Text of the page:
Importances of glocalization
The need for overseas expansion is increasing in line with the mature domestic market in developed countries. Foreign markets promise more significant opportunities to support long-term growth.
And in this case, a glocalization strategy is essential to increasing the chances of a successful expansion. This strategy’s success stems from high sensitivity to local consumers’ tastes, requirements, and habits.
For destination countries, glocalization opens a new competition. It forces local companies to transform their business to be more competitive. Ultimately, it contributes to product innovation, diversity, quality, and price.
Glocalization offers some benefits, both for companies and destination countries. The following are among them:
- Increase the chances of success in entering foreign markets
- Encourage innovation in the economy of the target country
- Offer more jobs for local people
- Increase the productive capacity of the economy
- Offer better access to products and services: more abundant, cheaper, and more diverse
Increase the chances of success
Adapting to local needs allows the company’s offering more preferable. It also helps position the company to be more relevant to local market conditions. That way, the company is better prepared to compete effectively.
Not all products fit into the standardization strategy. Taste for products such as food and drink varies widely from country to country, influenced by local cultures, values , and preferences. Thus, glocalization helps to gain trust and creates more profound emotional appeal and bonding with consumers in each country.
Companies can utilize local knowledge, skills, experience, perspectives, and backgrounds to support product innovation and development. Diversity is a significant driver of innovation and an essential recipe for developing new ideas.
The successful adaptation brings more sales to the company. When local consumers like it, the company’s products become popular. The first success made it easier for the company to launch more products in the future.
More jobs for the local workforce
Companies usually employ local people to run their businesses. It may be part of the company’s strategy or the government’s requirements in the destination country.
As foreign businesses develop, they create more jobs and income for local people. That, in the end, brings prosperity to the economy.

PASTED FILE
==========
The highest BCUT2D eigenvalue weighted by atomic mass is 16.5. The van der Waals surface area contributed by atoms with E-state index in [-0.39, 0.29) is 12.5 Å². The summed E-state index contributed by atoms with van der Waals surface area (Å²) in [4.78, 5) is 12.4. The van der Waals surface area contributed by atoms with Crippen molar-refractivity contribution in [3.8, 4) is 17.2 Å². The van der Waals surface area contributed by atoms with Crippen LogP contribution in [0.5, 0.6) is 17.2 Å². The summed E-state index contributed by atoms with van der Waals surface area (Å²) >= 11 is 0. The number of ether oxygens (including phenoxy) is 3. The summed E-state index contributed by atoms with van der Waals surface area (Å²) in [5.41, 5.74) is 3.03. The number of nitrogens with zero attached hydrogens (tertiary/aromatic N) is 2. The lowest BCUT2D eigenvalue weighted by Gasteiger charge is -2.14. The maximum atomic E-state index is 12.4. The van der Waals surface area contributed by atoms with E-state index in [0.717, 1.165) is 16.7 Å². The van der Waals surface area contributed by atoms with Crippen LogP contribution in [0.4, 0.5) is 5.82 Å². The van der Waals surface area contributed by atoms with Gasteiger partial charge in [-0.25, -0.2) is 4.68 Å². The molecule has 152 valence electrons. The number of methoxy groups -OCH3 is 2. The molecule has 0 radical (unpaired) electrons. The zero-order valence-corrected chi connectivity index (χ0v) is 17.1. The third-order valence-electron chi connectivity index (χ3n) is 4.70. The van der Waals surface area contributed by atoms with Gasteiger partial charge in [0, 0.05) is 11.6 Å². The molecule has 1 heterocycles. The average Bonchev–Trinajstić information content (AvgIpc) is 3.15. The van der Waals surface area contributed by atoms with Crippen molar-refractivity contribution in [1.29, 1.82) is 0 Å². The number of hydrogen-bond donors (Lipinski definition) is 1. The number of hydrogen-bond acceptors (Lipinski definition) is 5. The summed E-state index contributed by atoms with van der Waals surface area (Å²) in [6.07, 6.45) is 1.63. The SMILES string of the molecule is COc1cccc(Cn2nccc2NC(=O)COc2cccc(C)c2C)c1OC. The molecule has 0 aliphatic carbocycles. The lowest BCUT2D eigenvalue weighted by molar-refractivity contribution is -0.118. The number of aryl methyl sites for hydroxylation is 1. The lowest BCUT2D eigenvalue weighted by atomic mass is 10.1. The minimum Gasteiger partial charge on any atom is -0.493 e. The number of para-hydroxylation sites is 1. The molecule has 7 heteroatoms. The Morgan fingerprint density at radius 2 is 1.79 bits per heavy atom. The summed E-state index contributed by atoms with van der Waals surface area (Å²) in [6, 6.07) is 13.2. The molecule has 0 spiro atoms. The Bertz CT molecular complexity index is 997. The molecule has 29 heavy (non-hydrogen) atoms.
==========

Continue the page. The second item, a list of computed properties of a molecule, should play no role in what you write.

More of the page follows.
Increase the productive capacity of the economy
Investments by foreign companies increase the accumulation of capital in the economy. The productive capacity increases and ultimately allows a country to produce more output in the future.
Also, foreign investment is a means of transferring knowledge, skills, and technology. Such benefits contribute to the improved quality of factors of production in the economy of the destination country.
Better access to products
Local consumers can enjoy a more generous supply of products. They can not only buy from local companies but also foreign companies around them.
Competition from foreign companies also contributes to lowering prices and improving product quality. Local companies must develop competitiveness to stay in the industry by pursuing cost leadership (efficiency) or product differentiation.
Glocalization brings not only a positive impact but also risks. Among the disadvantages of glocalization are:
- Requires large investment and resources
- Local market resistance
- Shutting down local businesses
Requires a large investment and resources
Companies must spend a lot of money and resources to adopt this strategy. They need to hire local people and do in-depth research on local markets and competition.
They may find it challenging to find qualified talents. The complicated bureaucracy also adds to costs apart from the costs of building production facilities and network development.
Local market resistance
In some countries, consumers may not respond positively to the presence of foreign companies. Although the company has adapted its offering to local demand, this does not necessarily increase consumer interest.
One reason is the local patriotism. Consumers prefer local products to foreign products for reasons of patriotism. They show stronger support for local businesses than foreign businesses.
Such resistance makes it difficult for the company to reach its sales target. Finally, the company failed to develop the local market and had to leave.
Shutting down local companies
Glocalization is commonly adopted by large multinational companies. Indeed, their presence increases competition and drives prices down. However, because they have bigger and better resources than local companies, they have a greater chance to dominate the local market.
For local companies, especially small businesses, increased competition raises business pressure and risk. Finally, local entrepreneurs closed their businesses because they could not compete with foreign companies.